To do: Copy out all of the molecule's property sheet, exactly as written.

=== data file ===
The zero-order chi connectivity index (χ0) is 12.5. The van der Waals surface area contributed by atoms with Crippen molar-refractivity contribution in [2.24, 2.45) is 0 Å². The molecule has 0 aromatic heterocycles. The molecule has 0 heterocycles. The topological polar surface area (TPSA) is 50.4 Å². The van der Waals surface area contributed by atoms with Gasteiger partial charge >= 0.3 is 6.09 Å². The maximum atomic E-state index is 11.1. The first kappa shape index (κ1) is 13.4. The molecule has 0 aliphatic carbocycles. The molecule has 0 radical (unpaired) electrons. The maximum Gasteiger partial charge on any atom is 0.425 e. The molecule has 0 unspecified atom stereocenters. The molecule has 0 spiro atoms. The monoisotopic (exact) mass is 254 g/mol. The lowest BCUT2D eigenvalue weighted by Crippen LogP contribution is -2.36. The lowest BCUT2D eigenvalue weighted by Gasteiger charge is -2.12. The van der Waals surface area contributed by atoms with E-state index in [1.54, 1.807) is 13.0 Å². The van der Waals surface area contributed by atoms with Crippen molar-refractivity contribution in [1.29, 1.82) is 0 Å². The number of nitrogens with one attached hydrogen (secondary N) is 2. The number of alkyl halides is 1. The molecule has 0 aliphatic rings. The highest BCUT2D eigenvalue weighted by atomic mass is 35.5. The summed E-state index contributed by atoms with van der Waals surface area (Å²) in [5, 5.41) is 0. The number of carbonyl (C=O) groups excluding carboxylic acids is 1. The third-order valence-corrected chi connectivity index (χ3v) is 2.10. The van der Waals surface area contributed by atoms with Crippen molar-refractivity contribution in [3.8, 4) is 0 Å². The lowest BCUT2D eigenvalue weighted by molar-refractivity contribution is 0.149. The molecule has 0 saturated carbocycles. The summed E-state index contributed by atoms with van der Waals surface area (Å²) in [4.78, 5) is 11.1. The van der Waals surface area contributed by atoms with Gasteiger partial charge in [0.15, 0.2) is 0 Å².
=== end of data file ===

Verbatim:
The zero-order chi connectivity index (χ0) is 12.5. The van der Waals surface area contributed by atoms with Crippen molar-refractivity contribution in [2.24, 2.45) is 0 Å². The molecule has 0 aromatic heterocycles. The molecule has 0 heterocycles. The topological polar surface area (TPSA) is 50.4 Å². The van der Waals surface area contributed by atoms with Gasteiger partial charge >= 0.3 is 6.09 Å². The maximum atomic E-state index is 11.1. The first kappa shape index (κ1) is 13.4. The molecule has 0 aliphatic carbocycles. The molecule has 0 radical (unpaired) electrons. The maximum Gasteiger partial charge on any atom is 0.425 e. The molecule has 0 unspecified atom stereocenters. The molecule has 0 spiro atoms. The monoisotopic (exact) mass is 254 g/mol. The lowest BCUT2D eigenvalue weighted by Crippen LogP contribution is -2.36. The lowest BCUT2D eigenvalue weighted by Gasteiger charge is -2.12. The van der Waals surface area contributed by atoms with E-state index in [1.54, 1.807) is 13.0 Å². The van der Waals surface area contributed by atoms with Crippen molar-refractivity contribution in [1.29, 1.82) is 0 Å². The number of nitrogens with one attached hydrogen (secondary N) is 2. The number of alkyl halides is 1. The molecule has 0 aliphatic rings. The highest BCUT2D eigenvalue weighted by atomic mass is 35.5. The summed E-state index contributed by atoms with van der Waals surface area (Å²) in [5, 5.41) is 0. The number of carbonyl (C=O) groups excluding carboxylic acids is 1. The third-order valence-corrected chi connectivity index (χ3v) is 2.10. The van der Waals surface area contributed by atoms with Crippen molar-refractivity contribution in [3.8, 4) is 0 Å². The lowest BCUT2D eigenvalue weighted by molar-refractivity contribution is 0.149. The molecule has 0 saturated carbocycles. The summed E-state index contributed by atoms with van der Waals surface area (Å²) in [4.78, 5) is 11.1. The van der Waals surface area contributed by atoms with Gasteiger partial charge in [0.15, 0.2) is 0 Å².